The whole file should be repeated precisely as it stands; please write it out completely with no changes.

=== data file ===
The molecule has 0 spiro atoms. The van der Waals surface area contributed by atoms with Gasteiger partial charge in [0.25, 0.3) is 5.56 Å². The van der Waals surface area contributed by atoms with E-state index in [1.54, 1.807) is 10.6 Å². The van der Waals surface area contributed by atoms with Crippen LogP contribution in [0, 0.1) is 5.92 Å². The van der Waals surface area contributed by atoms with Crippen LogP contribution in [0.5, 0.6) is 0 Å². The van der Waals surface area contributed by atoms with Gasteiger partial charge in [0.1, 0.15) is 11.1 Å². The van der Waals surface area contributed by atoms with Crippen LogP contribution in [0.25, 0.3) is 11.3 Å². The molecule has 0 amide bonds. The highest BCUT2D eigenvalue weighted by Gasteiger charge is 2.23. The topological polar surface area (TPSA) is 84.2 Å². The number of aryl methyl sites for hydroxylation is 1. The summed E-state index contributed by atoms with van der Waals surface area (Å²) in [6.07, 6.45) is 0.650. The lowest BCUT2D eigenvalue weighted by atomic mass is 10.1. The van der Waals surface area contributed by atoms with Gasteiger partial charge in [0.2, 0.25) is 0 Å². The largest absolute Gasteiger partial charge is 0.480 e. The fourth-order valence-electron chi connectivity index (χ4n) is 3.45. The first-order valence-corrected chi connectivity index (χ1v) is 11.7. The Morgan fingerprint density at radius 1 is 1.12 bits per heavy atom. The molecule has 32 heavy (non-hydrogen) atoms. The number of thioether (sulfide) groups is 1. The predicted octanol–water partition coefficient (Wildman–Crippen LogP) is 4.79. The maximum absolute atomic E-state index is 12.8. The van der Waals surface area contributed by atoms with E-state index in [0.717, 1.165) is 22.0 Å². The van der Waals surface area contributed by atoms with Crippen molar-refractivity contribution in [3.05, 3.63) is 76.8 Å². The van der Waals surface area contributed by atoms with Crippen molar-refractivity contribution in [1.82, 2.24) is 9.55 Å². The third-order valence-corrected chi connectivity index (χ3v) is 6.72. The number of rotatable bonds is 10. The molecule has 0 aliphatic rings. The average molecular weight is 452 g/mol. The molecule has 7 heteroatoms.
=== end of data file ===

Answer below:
The molecule has 0 spiro atoms. The van der Waals surface area contributed by atoms with Gasteiger partial charge in [0.25, 0.3) is 5.56 Å². The van der Waals surface area contributed by atoms with E-state index in [1.54, 1.807) is 10.6 Å². The van der Waals surface area contributed by atoms with Crippen LogP contribution in [0, 0.1) is 5.92 Å². The van der Waals surface area contributed by atoms with Crippen LogP contribution in [0.5, 0.6) is 0 Å². The van der Waals surface area contributed by atoms with Gasteiger partial charge in [0.1, 0.15) is 11.1 Å². The van der Waals surface area contributed by atoms with Crippen LogP contribution in [0.25, 0.3) is 11.3 Å². The molecule has 0 amide bonds. The highest BCUT2D eigenvalue weighted by Gasteiger charge is 2.23. The topological polar surface area (TPSA) is 84.2 Å². The number of aryl methyl sites for hydroxylation is 1. The summed E-state index contributed by atoms with van der Waals surface area (Å²) in [6.07, 6.45) is 0.650. The lowest BCUT2D eigenvalue weighted by atomic mass is 10.1. The van der Waals surface area contributed by atoms with Gasteiger partial charge in [0.2, 0.25) is 0 Å². The largest absolute Gasteiger partial charge is 0.480 e. The fourth-order valence-electron chi connectivity index (χ4n) is 3.45. The first-order valence-corrected chi connectivity index (χ1v) is 11.7. The Morgan fingerprint density at radius 1 is 1.12 bits per heavy atom. The molecule has 32 heavy (non-hydrogen) atoms. The number of thioether (sulfide) groups is 1. The predicted octanol–water partition coefficient (Wildman–Crippen LogP) is 4.79. The maximum absolute atomic E-state index is 12.8. The van der Waals surface area contributed by atoms with E-state index in [0.717, 1.165) is 22.0 Å². The van der Waals surface area contributed by atoms with Crippen molar-refractivity contribution in [3.05, 3.63) is 76.8 Å². The van der Waals surface area contributed by atoms with Crippen molar-refractivity contribution in [1.82, 2.24) is 9.55 Å². The third-order valence-corrected chi connectivity index (χ3v) is 6.72. The number of rotatable bonds is 10. The molecule has 0 aliphatic rings. The average molecular weight is 452 g/mol. The molecule has 7 heteroatoms.